How true is: "Pray as if God will take care of all; act as if all is up to you"?


Hello my brother,

I hear the following quote: "Pray as if God will take care of all; act as if all is up to you," how true is it?

Thanks for your time.


This is one of old sayings that get passed around. I find it attributed to a large number of famous people, mostly in the Catholic church, but you can't find where any of these people actually said it.

In prayer faith plays an essential role. "Therefore I say to you, all things for which you pray and ask, believe that you have received them, and they will be granted you" (Matthew 11:24). When you are confident that you've asked according to God's will, then we should assume the prayer has been answered because that is what God promised. "Now this is the confidence that we have in Him, that if we ask anything according to His will, He hears us. And if we know that He hears us, whatever we ask, we know that we have the petitions that we have asked of Him" (I John 5:14-15).

Overall, I suspect that the point trying to be emphasized is to be fervent in our prayers and our actions. When we ask God for something, we should not act as if we are no longer involved. To ask and do nothing is the way of a lazy man. Yet the other extreme of acting without asking God for help is also wrong. "You lust and do not have. You murder and covet and cannot obtain. You fight and war. Yet you do not have because you do not ask" (James 4:2).

Nehemiah would illustrate the point being made. He fervently prayed after hearing the walls of Jerusalem had remained ruined (Nehemiah 1:3-11). Yet, he didn't ask God to rebuild the walls. He asked God to forgive the people and to help them return. He prayed after the king had asked him what he desired. We don't know what he asked God, but what he told the king was, "If it pleases the king, and if your servant has found favor in your sight, I ask that you send me to Judah, to the city of my fathers' tombs, that I may rebuild it" (Nehemiah 2:5). He prayed for help from their enemies. "Hear, O our God, for we are despised; turn their reproach on their own heads, and give them as plunder to a land of captivity! Do not cover their iniquity, and do not let their sin be blotted out from before You; for they have provoked You to anger before the builders" (Nehemiah 4:4-5). Yet, they focused on their work. "So we built the wall, and the entire wall was joined together up to half its height, for the people had a mind to work" (Nehemiah 4:6). When further threats came, "Nevertheless we made our prayer to our God, and because of them we set a watch against them day and night" (Nehemiah 4:9).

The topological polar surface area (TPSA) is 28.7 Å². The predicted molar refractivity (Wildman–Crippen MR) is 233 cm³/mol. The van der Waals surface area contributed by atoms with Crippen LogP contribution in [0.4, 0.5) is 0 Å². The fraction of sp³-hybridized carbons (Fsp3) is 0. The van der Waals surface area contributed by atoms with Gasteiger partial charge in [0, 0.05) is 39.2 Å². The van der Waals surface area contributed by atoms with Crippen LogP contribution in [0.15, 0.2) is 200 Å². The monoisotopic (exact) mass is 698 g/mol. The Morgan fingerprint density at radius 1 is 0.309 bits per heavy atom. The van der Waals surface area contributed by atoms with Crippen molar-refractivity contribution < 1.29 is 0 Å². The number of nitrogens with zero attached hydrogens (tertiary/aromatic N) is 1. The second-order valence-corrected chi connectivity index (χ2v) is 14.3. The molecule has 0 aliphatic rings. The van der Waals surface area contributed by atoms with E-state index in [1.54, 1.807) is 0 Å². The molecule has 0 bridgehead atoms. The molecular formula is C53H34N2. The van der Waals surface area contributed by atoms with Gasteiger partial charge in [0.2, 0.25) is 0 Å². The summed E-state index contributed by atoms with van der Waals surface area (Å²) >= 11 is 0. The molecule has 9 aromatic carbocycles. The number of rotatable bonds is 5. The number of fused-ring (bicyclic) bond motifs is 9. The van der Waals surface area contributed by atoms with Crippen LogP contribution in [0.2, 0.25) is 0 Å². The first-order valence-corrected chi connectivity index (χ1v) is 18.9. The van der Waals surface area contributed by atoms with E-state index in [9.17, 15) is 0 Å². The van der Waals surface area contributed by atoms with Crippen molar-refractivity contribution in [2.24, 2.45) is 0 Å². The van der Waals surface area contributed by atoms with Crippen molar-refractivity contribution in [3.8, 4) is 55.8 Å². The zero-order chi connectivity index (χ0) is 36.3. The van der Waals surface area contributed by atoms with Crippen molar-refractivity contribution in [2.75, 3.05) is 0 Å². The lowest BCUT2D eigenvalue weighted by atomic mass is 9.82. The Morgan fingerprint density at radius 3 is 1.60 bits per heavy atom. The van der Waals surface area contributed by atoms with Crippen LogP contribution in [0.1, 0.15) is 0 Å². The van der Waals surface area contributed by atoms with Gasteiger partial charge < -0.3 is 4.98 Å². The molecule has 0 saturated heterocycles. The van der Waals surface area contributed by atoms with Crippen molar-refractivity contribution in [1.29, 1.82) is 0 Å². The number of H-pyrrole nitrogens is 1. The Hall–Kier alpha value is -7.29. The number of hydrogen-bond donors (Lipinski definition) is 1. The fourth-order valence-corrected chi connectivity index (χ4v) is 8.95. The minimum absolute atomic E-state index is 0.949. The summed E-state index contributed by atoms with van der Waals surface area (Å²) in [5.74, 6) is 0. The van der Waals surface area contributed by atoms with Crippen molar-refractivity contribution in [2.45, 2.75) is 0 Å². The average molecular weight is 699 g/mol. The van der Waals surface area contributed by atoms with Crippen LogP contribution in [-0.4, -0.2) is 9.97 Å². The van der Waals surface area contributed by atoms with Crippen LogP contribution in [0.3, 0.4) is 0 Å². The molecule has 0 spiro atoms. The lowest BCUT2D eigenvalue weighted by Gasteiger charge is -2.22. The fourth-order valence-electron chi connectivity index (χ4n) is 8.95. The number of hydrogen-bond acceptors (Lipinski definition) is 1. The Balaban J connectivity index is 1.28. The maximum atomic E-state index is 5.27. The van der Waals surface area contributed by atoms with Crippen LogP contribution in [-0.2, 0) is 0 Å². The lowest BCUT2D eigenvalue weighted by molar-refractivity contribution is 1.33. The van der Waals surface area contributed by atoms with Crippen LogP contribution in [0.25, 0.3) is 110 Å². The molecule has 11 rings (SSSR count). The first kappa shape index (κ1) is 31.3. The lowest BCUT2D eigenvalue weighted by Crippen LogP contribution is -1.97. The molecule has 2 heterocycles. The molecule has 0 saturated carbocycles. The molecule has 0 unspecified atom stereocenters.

Fervent prayers are necessary. "Epaphras, who is one of you, a bondservant of Christ, greets you, always laboring fervently for you in prayers, that you may stand perfect and complete in all the will of God" (Colossians 4:12). But so is fervent effort. "Not lagging in diligence, fervent in spirit, serving the Lord" (Romans 12:11).

What we see in Nehemiah are people who don't expect God to do what they were capable of doing. They asked for God's blessing and aid, and then set about doing what they could fervently. "Whatever your hand finds to do, do it with your might; for there is no work or device or knowledge or wisdom in the grave where you are going" (Ecclesiastes 9:10).

I read several objections to this statement and they seem to focus around rejecting the idea that man can do anything regarding what he prays for. But God has always expected men to work, while remembering that ultimately the answer is from God. "Ask, and it will be given to you; seek, and you will find; knock, and it will be opened to you. For everyone who asks receives, and he who seeks finds, and to him who knocks it will be opened" (Matthew 7:7-8). Notice that it is more than asking, seeking and knocking is also involved.

"Therefore, my beloved, as you have always obeyed, not as in my presence only, but now much more in my absence, work out your own salvation with fear and trembling; for it is God who works in you both to will and to do for His good pleasure" (Philippians 2:12).

Even in matters of salvation. No man can save himself, but God desires men to work out their salvation because God works in us to desire and do.

Where this statement can be taken wrong is if either half is isolated. If in our prayers we expect God to do everything, then our prayers are wrong. It would be the prayer of a lazy man. If we worked as if we wanted no help from God, then we will fail from our arrogance.

For example, I've seen people pray for a spouse, and then wonder why no one shows up at their door. I've seen others who focus on what they want and often grabbing the first person they notice, never giving a thought to whether this person would be pleasing to the Lord. Better would to pray for help in finding a good spouse and then going out and searching diligently for someone who matches God's description of a good marriage partner.